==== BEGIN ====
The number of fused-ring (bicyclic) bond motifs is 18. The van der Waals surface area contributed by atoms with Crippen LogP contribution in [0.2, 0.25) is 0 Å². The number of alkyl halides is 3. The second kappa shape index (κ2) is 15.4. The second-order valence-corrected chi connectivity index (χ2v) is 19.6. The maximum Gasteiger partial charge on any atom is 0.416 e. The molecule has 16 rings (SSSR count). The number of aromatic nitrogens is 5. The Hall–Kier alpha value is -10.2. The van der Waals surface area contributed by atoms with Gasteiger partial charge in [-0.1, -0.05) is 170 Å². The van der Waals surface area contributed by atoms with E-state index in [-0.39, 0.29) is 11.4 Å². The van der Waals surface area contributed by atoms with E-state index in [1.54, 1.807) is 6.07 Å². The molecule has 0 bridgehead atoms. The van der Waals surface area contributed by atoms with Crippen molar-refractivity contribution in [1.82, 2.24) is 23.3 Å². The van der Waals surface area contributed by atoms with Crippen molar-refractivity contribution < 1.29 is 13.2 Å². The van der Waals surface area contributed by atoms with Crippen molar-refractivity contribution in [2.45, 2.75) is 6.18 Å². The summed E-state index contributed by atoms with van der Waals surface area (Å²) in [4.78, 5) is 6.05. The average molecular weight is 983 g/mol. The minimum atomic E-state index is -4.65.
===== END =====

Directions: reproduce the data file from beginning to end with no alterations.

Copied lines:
The number of fused-ring (bicyclic) bond motifs is 18. The van der Waals surface area contributed by atoms with Crippen LogP contribution in [0.2, 0.25) is 0 Å². The number of alkyl halides is 3. The second kappa shape index (κ2) is 15.4. The second-order valence-corrected chi connectivity index (χ2v) is 19.6. The maximum Gasteiger partial charge on any atom is 0.416 e. The molecule has 16 rings (SSSR count). The number of aromatic nitrogens is 5. The Hall–Kier alpha value is -10.2. The van der Waals surface area contributed by atoms with Gasteiger partial charge in [-0.1, -0.05) is 170 Å². The van der Waals surface area contributed by atoms with E-state index in [-0.39, 0.29) is 11.4 Å². The van der Waals surface area contributed by atoms with E-state index in [1.54, 1.807) is 6.07 Å². The molecule has 0 bridgehead atoms. The van der Waals surface area contributed by atoms with Crippen molar-refractivity contribution in [1.82, 2.24) is 23.3 Å². The van der Waals surface area contributed by atoms with Crippen molar-refractivity contribution < 1.29 is 13.2 Å². The van der Waals surface area contributed by atoms with Crippen molar-refractivity contribution in [2.45, 2.75) is 6.18 Å². The summed E-state index contributed by atoms with van der Waals surface area (Å²) in [4.78, 5) is 6.05. The average molecular weight is 983 g/mol. The minimum atomic E-state index is -4.65.